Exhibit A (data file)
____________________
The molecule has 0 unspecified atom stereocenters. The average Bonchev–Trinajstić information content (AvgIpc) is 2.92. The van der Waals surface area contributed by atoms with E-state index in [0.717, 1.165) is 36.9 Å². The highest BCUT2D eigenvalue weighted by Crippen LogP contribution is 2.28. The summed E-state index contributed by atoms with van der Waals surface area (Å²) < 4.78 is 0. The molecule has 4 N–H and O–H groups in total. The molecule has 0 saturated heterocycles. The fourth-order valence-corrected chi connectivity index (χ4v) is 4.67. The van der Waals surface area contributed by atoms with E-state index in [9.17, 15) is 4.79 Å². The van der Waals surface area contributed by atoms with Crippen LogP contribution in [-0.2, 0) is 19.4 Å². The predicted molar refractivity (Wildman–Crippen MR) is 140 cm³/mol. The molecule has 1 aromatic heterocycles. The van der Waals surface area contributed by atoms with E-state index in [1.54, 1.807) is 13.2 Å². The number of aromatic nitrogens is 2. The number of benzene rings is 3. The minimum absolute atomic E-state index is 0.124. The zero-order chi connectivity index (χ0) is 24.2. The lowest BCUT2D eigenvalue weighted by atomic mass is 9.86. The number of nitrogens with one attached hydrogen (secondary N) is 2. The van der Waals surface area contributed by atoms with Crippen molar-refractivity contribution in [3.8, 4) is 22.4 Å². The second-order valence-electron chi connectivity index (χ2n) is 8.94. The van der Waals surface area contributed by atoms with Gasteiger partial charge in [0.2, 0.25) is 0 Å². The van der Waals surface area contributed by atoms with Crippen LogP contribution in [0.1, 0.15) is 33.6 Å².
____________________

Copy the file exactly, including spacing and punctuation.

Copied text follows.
The molecule has 0 unspecified atom stereocenters. The average Bonchev–Trinajstić information content (AvgIpc) is 2.92. The van der Waals surface area contributed by atoms with E-state index in [0.717, 1.165) is 36.9 Å². The highest BCUT2D eigenvalue weighted by Crippen LogP contribution is 2.28. The summed E-state index contributed by atoms with van der Waals surface area (Å²) < 4.78 is 0. The molecule has 4 N–H and O–H groups in total. The molecule has 0 saturated heterocycles. The fourth-order valence-corrected chi connectivity index (χ4v) is 4.67. The van der Waals surface area contributed by atoms with E-state index in [9.17, 15) is 4.79 Å². The van der Waals surface area contributed by atoms with Crippen LogP contribution in [-0.2, 0) is 19.4 Å². The predicted molar refractivity (Wildman–Crippen MR) is 140 cm³/mol. The molecule has 1 aromatic heterocycles. The van der Waals surface area contributed by atoms with E-state index in [1.54, 1.807) is 13.2 Å². The number of aromatic nitrogens is 2. The number of benzene rings is 3. The minimum absolute atomic E-state index is 0.124. The zero-order chi connectivity index (χ0) is 24.2. The lowest BCUT2D eigenvalue weighted by atomic mass is 9.86. The number of nitrogens with one attached hydrogen (secondary N) is 2. The van der Waals surface area contributed by atoms with Crippen molar-refractivity contribution in [3.8, 4) is 22.4 Å². The second-order valence-electron chi connectivity index (χ2n) is 8.94. The van der Waals surface area contributed by atoms with Gasteiger partial charge in [0.2, 0.25) is 0 Å². The van der Waals surface area contributed by atoms with Crippen LogP contribution in [0.1, 0.15) is 33.6 Å².